Obviously the library is a great place to go to check out reading material. But these days, you can get way more than ancient, dusty books from the library’s shelves. Most libraries are great at keeping up with current trends in all sorts of genres.

I never have to wait long to get even the latest bestseller from my local library in Indianapolis. And I save the $20+ dollars by waiting a few extra days to read it. Sometimes I am about dead with anticipation by the time the book arrives, but that’s part of the fun.

Besides traditional crackly-covered library-bound books, though, you can also get digital books from most modern libraries. Our library uses the Overdrive app. You can add it to your phone and then access thousands of ebooks and audiobooks using your library card. The ebooks can even be pushed out to your Kindle if that’s your preferred reading device. Plus, libraries offer other types of reading material, including newspapers and magazines.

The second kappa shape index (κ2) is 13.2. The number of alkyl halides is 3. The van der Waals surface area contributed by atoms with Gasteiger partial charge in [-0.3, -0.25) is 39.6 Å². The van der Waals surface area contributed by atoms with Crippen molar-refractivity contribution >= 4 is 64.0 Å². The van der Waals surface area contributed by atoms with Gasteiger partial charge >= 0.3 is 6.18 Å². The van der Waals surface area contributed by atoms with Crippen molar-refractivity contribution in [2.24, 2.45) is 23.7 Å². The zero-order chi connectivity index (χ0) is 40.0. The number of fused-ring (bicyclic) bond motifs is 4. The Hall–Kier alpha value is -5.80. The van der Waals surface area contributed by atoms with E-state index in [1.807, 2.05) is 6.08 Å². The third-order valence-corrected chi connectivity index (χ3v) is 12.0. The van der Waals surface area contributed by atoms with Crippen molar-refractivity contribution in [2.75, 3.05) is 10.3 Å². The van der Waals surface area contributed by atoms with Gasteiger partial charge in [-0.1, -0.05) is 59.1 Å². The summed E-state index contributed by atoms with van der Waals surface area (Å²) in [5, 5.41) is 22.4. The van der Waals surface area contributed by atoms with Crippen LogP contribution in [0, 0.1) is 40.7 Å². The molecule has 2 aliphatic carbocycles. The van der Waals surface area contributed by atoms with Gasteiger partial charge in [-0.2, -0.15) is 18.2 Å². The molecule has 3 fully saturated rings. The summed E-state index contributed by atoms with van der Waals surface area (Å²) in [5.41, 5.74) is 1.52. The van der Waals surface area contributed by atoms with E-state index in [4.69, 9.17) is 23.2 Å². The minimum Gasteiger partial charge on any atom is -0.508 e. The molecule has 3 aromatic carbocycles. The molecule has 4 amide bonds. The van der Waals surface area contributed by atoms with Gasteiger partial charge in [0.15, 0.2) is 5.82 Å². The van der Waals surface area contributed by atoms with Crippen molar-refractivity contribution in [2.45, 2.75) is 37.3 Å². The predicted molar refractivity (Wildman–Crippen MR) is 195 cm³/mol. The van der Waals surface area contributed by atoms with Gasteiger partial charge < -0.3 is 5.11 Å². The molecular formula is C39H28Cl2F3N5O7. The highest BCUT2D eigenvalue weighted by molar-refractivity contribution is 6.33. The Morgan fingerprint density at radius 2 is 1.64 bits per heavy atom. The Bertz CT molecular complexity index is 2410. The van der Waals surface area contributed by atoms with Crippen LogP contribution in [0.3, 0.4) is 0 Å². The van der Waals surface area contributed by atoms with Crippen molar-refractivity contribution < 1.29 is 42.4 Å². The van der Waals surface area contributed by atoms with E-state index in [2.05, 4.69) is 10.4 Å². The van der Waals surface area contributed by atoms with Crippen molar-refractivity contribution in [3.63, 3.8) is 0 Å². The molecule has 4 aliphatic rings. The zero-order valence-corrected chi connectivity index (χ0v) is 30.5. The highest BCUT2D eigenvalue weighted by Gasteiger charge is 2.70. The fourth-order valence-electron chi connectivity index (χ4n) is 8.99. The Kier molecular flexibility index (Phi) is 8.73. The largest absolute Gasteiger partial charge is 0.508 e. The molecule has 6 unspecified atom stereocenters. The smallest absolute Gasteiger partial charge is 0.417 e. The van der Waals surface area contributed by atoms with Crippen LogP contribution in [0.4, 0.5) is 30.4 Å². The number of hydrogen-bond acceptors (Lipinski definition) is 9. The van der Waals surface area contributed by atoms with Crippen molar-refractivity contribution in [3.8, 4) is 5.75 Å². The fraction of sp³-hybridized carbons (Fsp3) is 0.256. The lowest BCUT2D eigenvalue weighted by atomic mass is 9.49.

I mentioned audiobooks above because they’re often available through library apps. But many libraries stock loads of audiobooks on CD, too. These were favorites of my husband and me when we drove back and forth to college I won’t say how many years ago. They’re still an excellent option for long road trips with kids, too.

Another option is traditional CDs and even digital copies of music. Some libraries offer Overdrive-like services specifically for music. For instance, you might be able to access Freegal Music to get free songs each week. Both CDs and downloads are great option for checking out new music without spending a dime.